Your post was filled with a lack of understanding of Israeli policy and government. No race is above the law in Israel. Judaism is a religion and a race as I’m sure you know but that does not mean others can’t have rights in the country. Christians, Muslims, Bahai and Druze all fully participate in government and in day to day business. They all serve in the military. (Not sure about the Bahai though…) Israel does not discriminate based on race and to insinuate such is an insult to the Israeli people.

And I think you would want your own self determination if 6,000,000 of your fellows were exterminated…

The truth is usually somewhere in the middle…I think the pope is hoping to help find common ground for building pece

You are certainly right on this. The Vatican has always said that it’s role in the United Nations is to observe and encourage the nations of the world to cooperate in building a world that is just, cooperative, co-responsibile, unified under one goal: to live in peace.

It is almost a moral obligation for the Catholic community to be present at these talks. There is a great deal at stake here. We cannot sit on the sidelines and take political sides, when there are moral questions on the table.


JR :slight_smile:

Here’s my problem with what the Vatican is doing at the UN: Why do they need it? The Catholic Church is the kingdom of God on Earth. It does not need the Vatican to proclaim the truth. Why should it saddle itself with an institution that promotes hatred of all that the Church stands for and has never accomplished anything positive in its entire history. The UN delegates seem more interested in what restaurant they are going to eat at than in solving any of the world’s problems.


How’s that working out?

Sorry for the sarcasm but I just think that any association with the UN is just plain useless.


The Vatican is also a sovereign nation…It has the oldest diplomatic service in the world…They need to be able to approach nations about the treatment of Catholics within thier borders …Think of the persecution going on now in India, of Catholics

We live in an ever shrinking global world…The Vatican needs contacts to help them get into countries to offer aid in times of natural disasters…It has a lot more influence than people think, and it uses it to do what Christ demands of us all…to be our brothers keeper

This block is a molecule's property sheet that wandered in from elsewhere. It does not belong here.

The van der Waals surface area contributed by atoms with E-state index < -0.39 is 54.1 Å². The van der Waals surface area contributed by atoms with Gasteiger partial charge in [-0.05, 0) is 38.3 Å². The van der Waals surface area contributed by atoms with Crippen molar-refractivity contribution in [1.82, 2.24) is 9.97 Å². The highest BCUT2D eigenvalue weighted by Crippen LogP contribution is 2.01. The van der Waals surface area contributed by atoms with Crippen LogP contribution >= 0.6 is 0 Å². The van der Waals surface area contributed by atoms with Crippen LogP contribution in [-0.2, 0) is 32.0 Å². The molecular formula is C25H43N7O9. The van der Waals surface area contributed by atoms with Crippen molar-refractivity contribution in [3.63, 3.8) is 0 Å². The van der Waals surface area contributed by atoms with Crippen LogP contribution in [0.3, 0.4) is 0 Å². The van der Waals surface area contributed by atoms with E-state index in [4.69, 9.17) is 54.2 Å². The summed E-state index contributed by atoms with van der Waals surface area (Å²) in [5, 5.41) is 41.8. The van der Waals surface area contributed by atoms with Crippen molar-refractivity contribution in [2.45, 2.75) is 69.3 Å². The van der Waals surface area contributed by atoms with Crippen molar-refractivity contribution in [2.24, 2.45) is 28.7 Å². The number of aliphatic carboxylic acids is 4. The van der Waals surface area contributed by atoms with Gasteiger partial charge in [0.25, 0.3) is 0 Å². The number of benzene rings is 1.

The Catholic Church has never said that it is the Kingdom of God on earth. The Church has said that its mission is to proclaim the Kingdome of God. Christology tells us that Jesus is the Kingdom of God. The Church proclaims Christ to the world.

I’m not sure I understand if you’re asking why we need the Vatican or why the Vatican has to be the voice of the Church. I’m a little confused here. In any case, the Vatican is the seat of the Church. It is the official voice of the Church. It is also a sovereign nation. It has a right to be present among other nations. This particular nation has a mission, to proclaim Christ. You do not stop because others are not listening. You keep trying, even though it may be a gentle reminder.

Why should it saddle itself with an institution that promotes hatred of all that the Church stands for and has never accomplished anything positive in its entire history. The UN delegates seem more interested in what restaurant they are going to eat at than in solving any of the world’s problems.

The Church believes in the mission of the United Nations, even though those who are at the UN do not fulfill that mission, the mission continues to be a valid one. The Church reminds them of this. She serves as the voice of conscience.


JR :slight_smile: